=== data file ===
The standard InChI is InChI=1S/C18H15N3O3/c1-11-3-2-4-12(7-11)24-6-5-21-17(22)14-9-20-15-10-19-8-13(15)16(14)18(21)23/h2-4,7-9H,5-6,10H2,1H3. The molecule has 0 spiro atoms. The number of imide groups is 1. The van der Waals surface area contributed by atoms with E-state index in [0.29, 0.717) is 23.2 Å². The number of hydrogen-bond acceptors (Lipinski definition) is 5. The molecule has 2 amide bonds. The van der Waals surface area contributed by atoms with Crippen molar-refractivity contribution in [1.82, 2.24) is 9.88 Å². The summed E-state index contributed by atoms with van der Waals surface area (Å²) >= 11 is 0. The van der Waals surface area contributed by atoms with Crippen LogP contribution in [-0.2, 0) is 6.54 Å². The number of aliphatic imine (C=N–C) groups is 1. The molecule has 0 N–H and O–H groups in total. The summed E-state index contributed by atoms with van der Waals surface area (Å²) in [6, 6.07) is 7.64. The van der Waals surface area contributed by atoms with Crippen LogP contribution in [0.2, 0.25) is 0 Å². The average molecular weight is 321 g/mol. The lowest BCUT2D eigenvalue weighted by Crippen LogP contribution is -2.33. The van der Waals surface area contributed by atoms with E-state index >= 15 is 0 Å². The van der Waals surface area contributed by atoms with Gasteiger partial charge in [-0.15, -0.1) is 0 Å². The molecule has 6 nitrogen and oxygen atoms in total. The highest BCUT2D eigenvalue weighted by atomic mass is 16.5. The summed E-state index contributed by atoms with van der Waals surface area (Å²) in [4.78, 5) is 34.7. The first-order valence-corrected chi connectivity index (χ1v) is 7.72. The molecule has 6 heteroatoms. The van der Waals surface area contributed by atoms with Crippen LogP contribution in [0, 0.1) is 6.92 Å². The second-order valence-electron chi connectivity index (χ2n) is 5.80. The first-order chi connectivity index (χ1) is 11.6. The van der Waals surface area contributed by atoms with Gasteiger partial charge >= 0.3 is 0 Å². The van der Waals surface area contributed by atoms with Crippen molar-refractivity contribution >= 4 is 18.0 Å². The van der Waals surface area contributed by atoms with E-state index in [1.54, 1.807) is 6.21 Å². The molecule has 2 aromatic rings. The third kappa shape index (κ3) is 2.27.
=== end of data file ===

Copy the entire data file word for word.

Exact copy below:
The standard InChI is InChI=1S/C18H15N3O3/c1-11-3-2-4-12(7-11)24-6-5-21-17(22)14-9-20-15-10-19-8-13(15)16(14)18(21)23/h2-4,7-9H,5-6,10H2,1H3. The molecule has 0 spiro atoms. The number of imide groups is 1. The van der Waals surface area contributed by atoms with E-state index in [0.29, 0.717) is 23.2 Å². The number of hydrogen-bond acceptors (Lipinski definition) is 5. The molecule has 2 amide bonds. The van der Waals surface area contributed by atoms with Crippen molar-refractivity contribution in [1.82, 2.24) is 9.88 Å². The summed E-state index contributed by atoms with van der Waals surface area (Å²) >= 11 is 0. The van der Waals surface area contributed by atoms with Crippen LogP contribution in [-0.2, 0) is 6.54 Å². The number of aliphatic imine (C=N–C) groups is 1. The molecule has 0 N–H and O–H groups in total. The summed E-state index contributed by atoms with van der Waals surface area (Å²) in [6, 6.07) is 7.64. The van der Waals surface area contributed by atoms with Crippen LogP contribution in [0.2, 0.25) is 0 Å². The average molecular weight is 321 g/mol. The lowest BCUT2D eigenvalue weighted by Crippen LogP contribution is -2.33. The van der Waals surface area contributed by atoms with E-state index >= 15 is 0 Å². The van der Waals surface area contributed by atoms with Gasteiger partial charge in [-0.15, -0.1) is 0 Å². The molecule has 6 nitrogen and oxygen atoms in total. The highest BCUT2D eigenvalue weighted by atomic mass is 16.5. The summed E-state index contributed by atoms with van der Waals surface area (Å²) in [4.78, 5) is 34.7. The first-order valence-corrected chi connectivity index (χ1v) is 7.72. The molecule has 6 heteroatoms. The van der Waals surface area contributed by atoms with Crippen LogP contribution in [0, 0.1) is 6.92 Å². The second-order valence-electron chi connectivity index (χ2n) is 5.80. The first-order chi connectivity index (χ1) is 11.6. The van der Waals surface area contributed by atoms with Gasteiger partial charge >= 0.3 is 0 Å². The van der Waals surface area contributed by atoms with Crippen molar-refractivity contribution >= 4 is 18.0 Å². The van der Waals surface area contributed by atoms with E-state index in [1.54, 1.807) is 6.21 Å². The molecule has 2 aromatic rings. The third kappa shape index (κ3) is 2.27.